Friday, October 20, 2006

The Departed (Martin Scorsese, 2006, B-)

I love learning about the movies from Alfred Hitchcock. One of his more famous explanations involves the difference between suspense and surprise. Surprise is having two men eating lunch and then suddenly a bomb explodes under their table. Suspense is showing us the bomb under the table before it goes off, so that the audience knows about it but the two men don't. And so we wait in anticipation for the moment when the bomb will go off. The thing about suspense that I love is that, if well done, it stands up to multiple viewings. The thing about surprise is that it's great the first time around, not so much the second and third (though, of course, exceptions abound).

The Departed is all about suspense for a good four-fifths of its running time. We know who the undercover cop is and we know who the informant is, but they don't know each other, and we wait in anticipation to find out when and how they'll discover each other. But Scorsese wastes a lot of time letting Jack Nicholson chew scenery, and drags out the cat and mouse/mouse and cat game between Damon's character and DiCaprio's character to the point where nearly all suspense and anticipation are lost. After awhile it gets tiresome waiting for Damon and DiCaprio to discover each other. The movie is just too darn long. Scorsese tries to make up for this by adding a few surprises into the mix at the end, but they feel cheap -- the suspense is lost, the movie's getting a little long, so let's throw in a couple of out-of-left-field surprises to keep it interesting. Well, the surprises are somewhat surprising, but ultimately unsatisfying. And Nicholson's character turns out to be a dead-end -- he sucks up screen time with an over-the-top performance (which I did find entertaining), but in the end his presence in the film means nothing, except as an excuse for the plot.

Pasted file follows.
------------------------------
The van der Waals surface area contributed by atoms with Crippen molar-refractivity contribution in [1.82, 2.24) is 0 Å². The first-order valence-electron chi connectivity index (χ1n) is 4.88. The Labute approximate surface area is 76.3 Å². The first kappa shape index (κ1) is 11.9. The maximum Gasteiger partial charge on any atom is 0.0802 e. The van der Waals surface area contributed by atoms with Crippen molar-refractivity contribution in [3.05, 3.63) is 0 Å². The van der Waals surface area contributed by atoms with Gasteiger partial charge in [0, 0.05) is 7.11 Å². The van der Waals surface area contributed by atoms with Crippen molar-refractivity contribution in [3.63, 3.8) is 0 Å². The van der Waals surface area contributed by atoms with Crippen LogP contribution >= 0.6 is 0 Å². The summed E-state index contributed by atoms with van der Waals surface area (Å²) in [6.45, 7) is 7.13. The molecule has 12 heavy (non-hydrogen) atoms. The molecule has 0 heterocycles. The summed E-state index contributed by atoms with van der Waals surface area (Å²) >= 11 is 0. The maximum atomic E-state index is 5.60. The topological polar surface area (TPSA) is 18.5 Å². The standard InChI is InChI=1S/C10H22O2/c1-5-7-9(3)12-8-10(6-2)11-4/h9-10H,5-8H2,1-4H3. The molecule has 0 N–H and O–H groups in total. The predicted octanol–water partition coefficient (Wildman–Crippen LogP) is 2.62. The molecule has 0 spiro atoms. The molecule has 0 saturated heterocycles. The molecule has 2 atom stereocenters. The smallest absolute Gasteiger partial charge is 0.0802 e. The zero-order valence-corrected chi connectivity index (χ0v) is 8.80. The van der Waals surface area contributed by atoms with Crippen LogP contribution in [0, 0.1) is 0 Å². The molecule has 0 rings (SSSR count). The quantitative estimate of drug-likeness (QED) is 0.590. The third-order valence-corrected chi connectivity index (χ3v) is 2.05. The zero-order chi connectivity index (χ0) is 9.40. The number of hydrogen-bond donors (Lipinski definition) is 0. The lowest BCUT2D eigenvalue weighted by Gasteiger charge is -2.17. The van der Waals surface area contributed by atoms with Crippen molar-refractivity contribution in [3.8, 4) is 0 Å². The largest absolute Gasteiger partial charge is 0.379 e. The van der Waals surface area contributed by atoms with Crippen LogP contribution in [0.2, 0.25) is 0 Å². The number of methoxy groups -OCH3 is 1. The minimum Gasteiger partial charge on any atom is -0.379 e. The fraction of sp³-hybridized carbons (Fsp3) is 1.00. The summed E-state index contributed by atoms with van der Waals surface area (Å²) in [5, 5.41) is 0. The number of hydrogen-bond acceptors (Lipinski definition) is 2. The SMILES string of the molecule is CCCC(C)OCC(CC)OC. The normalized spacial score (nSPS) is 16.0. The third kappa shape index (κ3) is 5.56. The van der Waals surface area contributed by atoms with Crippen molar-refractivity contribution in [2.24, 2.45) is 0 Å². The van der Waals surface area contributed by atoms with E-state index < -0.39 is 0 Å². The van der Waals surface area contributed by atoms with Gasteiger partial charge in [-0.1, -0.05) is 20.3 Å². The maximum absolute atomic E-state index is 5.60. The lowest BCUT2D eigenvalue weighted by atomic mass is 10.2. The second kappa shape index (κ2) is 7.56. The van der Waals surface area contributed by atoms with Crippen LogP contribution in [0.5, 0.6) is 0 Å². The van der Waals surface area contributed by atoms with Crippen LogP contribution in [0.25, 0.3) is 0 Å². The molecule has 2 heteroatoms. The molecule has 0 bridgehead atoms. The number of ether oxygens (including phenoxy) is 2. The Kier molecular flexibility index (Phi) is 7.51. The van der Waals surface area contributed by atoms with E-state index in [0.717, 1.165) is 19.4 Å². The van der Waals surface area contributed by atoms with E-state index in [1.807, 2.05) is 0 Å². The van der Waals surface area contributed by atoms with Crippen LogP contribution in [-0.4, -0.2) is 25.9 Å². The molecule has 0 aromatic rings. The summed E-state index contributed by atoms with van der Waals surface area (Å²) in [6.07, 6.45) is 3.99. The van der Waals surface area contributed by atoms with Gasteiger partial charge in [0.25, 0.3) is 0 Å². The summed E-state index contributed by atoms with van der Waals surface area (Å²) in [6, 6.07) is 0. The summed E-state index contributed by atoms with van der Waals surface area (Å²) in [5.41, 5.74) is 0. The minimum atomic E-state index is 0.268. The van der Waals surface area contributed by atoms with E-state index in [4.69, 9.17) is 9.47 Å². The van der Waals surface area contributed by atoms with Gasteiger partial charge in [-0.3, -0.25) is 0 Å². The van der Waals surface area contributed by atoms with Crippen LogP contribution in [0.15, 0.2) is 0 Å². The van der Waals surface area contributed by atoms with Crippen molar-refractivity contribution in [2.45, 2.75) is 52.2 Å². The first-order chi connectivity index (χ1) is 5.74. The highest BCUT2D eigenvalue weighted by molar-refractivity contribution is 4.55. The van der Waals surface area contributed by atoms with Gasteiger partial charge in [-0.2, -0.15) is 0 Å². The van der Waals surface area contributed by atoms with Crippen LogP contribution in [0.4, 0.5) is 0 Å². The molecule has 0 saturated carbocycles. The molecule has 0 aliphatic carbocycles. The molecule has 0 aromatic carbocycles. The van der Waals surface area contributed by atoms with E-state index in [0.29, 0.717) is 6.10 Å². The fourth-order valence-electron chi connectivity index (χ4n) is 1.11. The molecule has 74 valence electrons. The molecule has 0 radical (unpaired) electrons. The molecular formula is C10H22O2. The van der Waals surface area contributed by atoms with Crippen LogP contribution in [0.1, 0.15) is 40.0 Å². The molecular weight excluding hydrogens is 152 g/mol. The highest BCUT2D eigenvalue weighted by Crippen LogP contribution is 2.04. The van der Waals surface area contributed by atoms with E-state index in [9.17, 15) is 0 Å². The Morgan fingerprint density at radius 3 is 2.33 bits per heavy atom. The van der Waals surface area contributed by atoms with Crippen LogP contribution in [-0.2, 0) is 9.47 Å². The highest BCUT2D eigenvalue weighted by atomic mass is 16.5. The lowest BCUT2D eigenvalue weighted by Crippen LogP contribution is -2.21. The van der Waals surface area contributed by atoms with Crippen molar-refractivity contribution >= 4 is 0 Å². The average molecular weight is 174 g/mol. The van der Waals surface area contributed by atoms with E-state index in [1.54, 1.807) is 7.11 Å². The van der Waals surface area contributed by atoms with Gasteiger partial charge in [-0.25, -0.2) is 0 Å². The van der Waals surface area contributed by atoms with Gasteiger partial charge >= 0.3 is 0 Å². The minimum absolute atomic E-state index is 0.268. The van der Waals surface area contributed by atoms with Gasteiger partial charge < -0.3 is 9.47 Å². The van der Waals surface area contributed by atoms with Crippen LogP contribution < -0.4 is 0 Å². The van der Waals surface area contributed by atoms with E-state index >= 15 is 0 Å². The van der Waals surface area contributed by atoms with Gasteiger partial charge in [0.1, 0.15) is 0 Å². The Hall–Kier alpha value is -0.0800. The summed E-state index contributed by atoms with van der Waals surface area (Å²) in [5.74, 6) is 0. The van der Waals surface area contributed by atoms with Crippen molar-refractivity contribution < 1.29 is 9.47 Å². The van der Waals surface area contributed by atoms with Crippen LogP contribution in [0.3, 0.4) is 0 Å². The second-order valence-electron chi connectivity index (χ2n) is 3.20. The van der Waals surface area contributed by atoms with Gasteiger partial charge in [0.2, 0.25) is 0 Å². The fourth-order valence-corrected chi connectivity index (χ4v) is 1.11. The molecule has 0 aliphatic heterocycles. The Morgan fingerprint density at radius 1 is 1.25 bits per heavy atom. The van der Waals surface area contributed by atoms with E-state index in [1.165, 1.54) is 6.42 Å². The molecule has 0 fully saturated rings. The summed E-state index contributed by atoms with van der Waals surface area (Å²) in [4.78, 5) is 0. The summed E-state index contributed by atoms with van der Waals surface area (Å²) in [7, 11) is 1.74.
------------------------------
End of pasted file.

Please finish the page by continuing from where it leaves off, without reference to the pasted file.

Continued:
The thing that saves The Departed for me is Scorsese's skill as a director and as an artist. His love of cinema, his playfulness with the camera, with sound and music, with little tricks like irises -- the guy is having fun, and that fun is translated to the audience. And the movie is funny too, in a salty, dark sort of way.

J. Hoberman in the Village Voice sums it up pretty well: "Neither a debacle nor a bore, The Departed works but only up to a point, and never emotionally."


Adam Walter said...

I'd put the film a couple clicks below you (grading it about a C), but you make a number of good points here.

Nice blog, BTW. Glad to see you're a Chesterton fan.

The Derelict said...

Well, I feel like I might have graded the movie on a little bit of a curve, only because I had to use the lady's room about two thirds into the movie and I resisted and so was uncomfortable for the last part of the movie. So I tried to make up for my personal discomfort by going a little easy on it. I think the more I think about it (and the more I hear people fawning all over it), the more I'm thinking it's just a pretty average film, somewhere around the C/C+ range.

And, yes, I love Chesterton. I wish someone would adapt The Flying Inn into a movie -- they'd have a fun, funny, and daring film on their hands!